Maize, Marimba Huts, and Skyrocketing Prices

The Nhimbe for Progress staff families are incredibly grateful for the food assistance they have been receiving since November. We were able to purchase one ton of maize, and use it for both the staff and the preschool, saving quite a bit by buying in bulk. We got them the help they needed – when they needed it. 

Now, although they had a great looking harvest coming, the ground was sun baked by intense heat and the March’s expected green mealies, (more like our corn on the cob), are not very significant, having been damaged by the weather. That means that there is less food coming for the rest of the year, and we are all doubly grateful for the assistance now, relieving the angst about the situation!

Here is a photo of just one of the happy staff members – Shylet Mubvumbi, our Nhimbe building cleaner and cook. She has just been given her 50 kgs of maize, enough for one month. Most staff members have 7 to 8 people to feed, due to the extended family of grandparents, parents, cousins, siblings and their, children, etc. The maize is a game changer for all concerned. More photos are on their way so we can share with those of you who donated towards their sustenance.

We’ve been sharing the story about the MMC marimba hut for many moons, and we can now say that several hurdles along the way have been resolved.  Gratefully, we are back into the swing of things after several stops and starts due to Covid lock downs, and challenges with the windows.  The builders did everything possible to keep the process going, one brick at a time, while dealing with the various issues.

All windows in Zimbabwe have “burglar bars” on them.  The first time I saw that arriving in Harare, I thought I was in a really scary place, but apparently it is one of the reasons that crime is fairly low. That, and the Shona are not an aggressive sort…desperate sometimes, yes, but not a violent people.

These new windows were supposed to be like the Nhimbe preschool window bars, where the bars are used to make sun’s rays sweetly shining across the window but, amidst the other difficulties, that wasn’t a possibility.  Among other things, the fellow that made them for us was delayed by a lack of electricity that is required for welding metal, and then they were not to specs, and he needed to redo.  Now they are installed! Yay!  It looks like Shylet has done and incredible job on the multi-purpose room floor – that is quite a shine.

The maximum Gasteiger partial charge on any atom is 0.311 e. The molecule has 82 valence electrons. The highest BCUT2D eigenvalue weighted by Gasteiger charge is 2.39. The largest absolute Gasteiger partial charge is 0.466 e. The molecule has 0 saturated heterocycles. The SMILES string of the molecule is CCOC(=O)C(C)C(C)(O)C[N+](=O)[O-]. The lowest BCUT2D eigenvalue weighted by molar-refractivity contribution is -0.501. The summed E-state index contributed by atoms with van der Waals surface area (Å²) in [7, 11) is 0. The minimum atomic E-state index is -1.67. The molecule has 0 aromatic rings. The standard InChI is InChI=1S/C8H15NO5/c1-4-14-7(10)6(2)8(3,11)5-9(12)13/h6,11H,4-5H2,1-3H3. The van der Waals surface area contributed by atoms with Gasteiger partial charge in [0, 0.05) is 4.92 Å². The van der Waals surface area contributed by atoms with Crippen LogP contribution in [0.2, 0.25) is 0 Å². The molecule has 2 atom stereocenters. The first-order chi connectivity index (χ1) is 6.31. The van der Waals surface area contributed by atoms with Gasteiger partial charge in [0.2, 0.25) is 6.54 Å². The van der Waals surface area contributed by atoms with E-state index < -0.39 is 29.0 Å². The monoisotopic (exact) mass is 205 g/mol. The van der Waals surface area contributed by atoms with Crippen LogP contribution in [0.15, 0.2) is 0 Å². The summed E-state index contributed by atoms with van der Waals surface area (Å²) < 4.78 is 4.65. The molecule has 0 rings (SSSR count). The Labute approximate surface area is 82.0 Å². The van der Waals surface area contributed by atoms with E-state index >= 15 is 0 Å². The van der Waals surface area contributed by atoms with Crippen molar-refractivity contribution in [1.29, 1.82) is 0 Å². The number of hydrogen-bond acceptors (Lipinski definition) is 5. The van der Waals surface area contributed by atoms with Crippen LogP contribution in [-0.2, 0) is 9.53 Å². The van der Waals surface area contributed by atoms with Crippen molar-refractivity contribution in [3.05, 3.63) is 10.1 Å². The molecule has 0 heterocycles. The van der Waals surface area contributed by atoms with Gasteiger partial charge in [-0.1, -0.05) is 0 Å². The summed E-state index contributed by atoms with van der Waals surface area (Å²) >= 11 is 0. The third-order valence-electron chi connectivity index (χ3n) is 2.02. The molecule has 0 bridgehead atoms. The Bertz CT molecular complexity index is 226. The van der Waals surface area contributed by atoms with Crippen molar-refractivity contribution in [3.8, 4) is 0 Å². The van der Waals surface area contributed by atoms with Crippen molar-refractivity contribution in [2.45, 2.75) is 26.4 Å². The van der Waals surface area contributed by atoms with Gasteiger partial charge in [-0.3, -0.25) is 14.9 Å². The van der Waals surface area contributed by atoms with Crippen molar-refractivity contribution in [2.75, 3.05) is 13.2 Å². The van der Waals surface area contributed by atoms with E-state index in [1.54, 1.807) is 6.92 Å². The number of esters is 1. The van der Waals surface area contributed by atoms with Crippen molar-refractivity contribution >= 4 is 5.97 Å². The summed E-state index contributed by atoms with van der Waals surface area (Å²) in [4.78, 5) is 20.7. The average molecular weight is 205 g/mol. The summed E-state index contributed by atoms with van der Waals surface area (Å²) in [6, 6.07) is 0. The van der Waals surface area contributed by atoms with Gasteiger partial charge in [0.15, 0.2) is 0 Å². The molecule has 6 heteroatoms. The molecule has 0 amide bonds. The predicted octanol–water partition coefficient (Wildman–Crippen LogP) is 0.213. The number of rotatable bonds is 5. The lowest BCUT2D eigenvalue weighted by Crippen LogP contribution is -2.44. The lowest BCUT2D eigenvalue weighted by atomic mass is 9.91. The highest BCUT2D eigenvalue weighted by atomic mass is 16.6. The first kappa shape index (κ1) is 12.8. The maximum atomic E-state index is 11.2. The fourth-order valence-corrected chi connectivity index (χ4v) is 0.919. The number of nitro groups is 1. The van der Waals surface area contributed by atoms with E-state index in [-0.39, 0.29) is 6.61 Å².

Watching these fellows build is always interesting.  The walls go up in a circle, which in itself seems quite complicated.  Wire is used to hold windows and doors in place.  Once the walls are established, the plastering can go over the bricks to protect and seal out the weather.  You can see by the color variation which bricks were just laid.

I love the ladder technique…building in a very traditionally Zimbabwean resourceful way.  They work well together giving teamwork a new meaning.  The fellow on the ground is handling all of the movement around the building, making sure the brick layer can just keep on.  Behind the go‘fer guy below, you see a bit of firewood for the preschool cooking, and the rest of the bricks.  The bricks are all made within our villages and more people have begun to produce them to generate some income.

Just like the rest of the world, the Russian invasion of the Ukraine is shaking up the economy and the countenance of Zimbabwe.  Muda comments that he and his generation haven’t really seen effects of world affairs so directly on their economy before this. Mostly inflation has come from internal processes. Now he sees the connection to the world at large.

Two days ago, the petrol prices had just jumped with another increase on its way.  Once petrol increases, so does everything.  We have taken what funds are available, and have purchased two terms of food for the preschool right away, while we wait and watch the prices on everything rise.  Muda says everyone begins scrambling to stock up with what funds they have. Also, petrol starts showing up on the parallel market, where its illegal to buy, but it is a normal part of the economic reality.

Thank you again for listening in, and tuning your dial to our frequency.  The work is ongoing and the various obstacles never ending.  But the Zimbabwean people are tenacious and resilient…most people I know would fade in the face of these kinds of concerns – continued lack of food, an unstable economy for decades, the fabric of their society’s traditions being threatened, and many of the best doctors and teachers having left to find work elsewhere, to name a few.

We all appreciate everything that you have done and continue to do, to support the upliftment of the children and the community at large.  You are amazing! 

Tatenda Chaizvo!

p.s. We have sent tax receipts out in 2021, pretty much as your donations arrived.  If it ended up in spam or otherwise in the inbox abyss, please feel free to reach out and we will resend!

Tags: No tags

Comments are closed.